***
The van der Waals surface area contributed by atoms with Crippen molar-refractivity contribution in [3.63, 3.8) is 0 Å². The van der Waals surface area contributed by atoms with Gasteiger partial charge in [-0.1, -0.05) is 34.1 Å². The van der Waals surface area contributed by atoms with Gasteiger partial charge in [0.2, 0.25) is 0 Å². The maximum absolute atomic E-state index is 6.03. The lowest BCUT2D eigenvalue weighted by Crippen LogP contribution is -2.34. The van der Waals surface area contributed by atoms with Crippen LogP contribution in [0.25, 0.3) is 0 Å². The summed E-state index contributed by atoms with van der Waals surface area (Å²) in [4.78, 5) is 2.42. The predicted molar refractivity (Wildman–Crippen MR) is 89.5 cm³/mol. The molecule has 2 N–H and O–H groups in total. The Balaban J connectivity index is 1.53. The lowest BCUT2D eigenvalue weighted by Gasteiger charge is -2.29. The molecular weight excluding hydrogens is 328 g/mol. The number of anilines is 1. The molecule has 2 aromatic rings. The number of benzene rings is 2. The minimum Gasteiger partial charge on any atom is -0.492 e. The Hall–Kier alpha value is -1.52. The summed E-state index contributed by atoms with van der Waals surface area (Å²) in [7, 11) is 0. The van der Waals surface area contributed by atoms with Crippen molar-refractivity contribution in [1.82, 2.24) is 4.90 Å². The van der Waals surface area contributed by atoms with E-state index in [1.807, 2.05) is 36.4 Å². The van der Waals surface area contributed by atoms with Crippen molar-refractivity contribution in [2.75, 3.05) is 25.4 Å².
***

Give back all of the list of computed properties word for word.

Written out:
The van der Waals surface area contributed by atoms with Crippen molar-refractivity contribution in [3.63, 3.8) is 0 Å². The van der Waals surface area contributed by atoms with Gasteiger partial charge in [-0.1, -0.05) is 34.1 Å². The van der Waals surface area contributed by atoms with Gasteiger partial charge in [0.2, 0.25) is 0 Å². The maximum absolute atomic E-state index is 6.03. The lowest BCUT2D eigenvalue weighted by Crippen LogP contribution is -2.34. The van der Waals surface area contributed by atoms with Crippen LogP contribution in [0.25, 0.3) is 0 Å². The summed E-state index contributed by atoms with van der Waals surface area (Å²) in [4.78, 5) is 2.42. The predicted molar refractivity (Wildman–Crippen MR) is 89.5 cm³/mol. The molecule has 2 N–H and O–H groups in total. The Balaban J connectivity index is 1.53. The lowest BCUT2D eigenvalue weighted by Gasteiger charge is -2.29. The molecular weight excluding hydrogens is 328 g/mol. The number of anilines is 1. The molecule has 2 aromatic rings. The number of benzene rings is 2. The minimum Gasteiger partial charge on any atom is -0.492 e. The Hall–Kier alpha value is -1.52. The summed E-state index contributed by atoms with van der Waals surface area (Å²) in [7, 11) is 0. The van der Waals surface area contributed by atoms with Crippen molar-refractivity contribution in [1.82, 2.24) is 4.90 Å². The van der Waals surface area contributed by atoms with E-state index in [1.807, 2.05) is 36.4 Å². The van der Waals surface area contributed by atoms with Crippen molar-refractivity contribution in [2.75, 3.05) is 25.4 Å².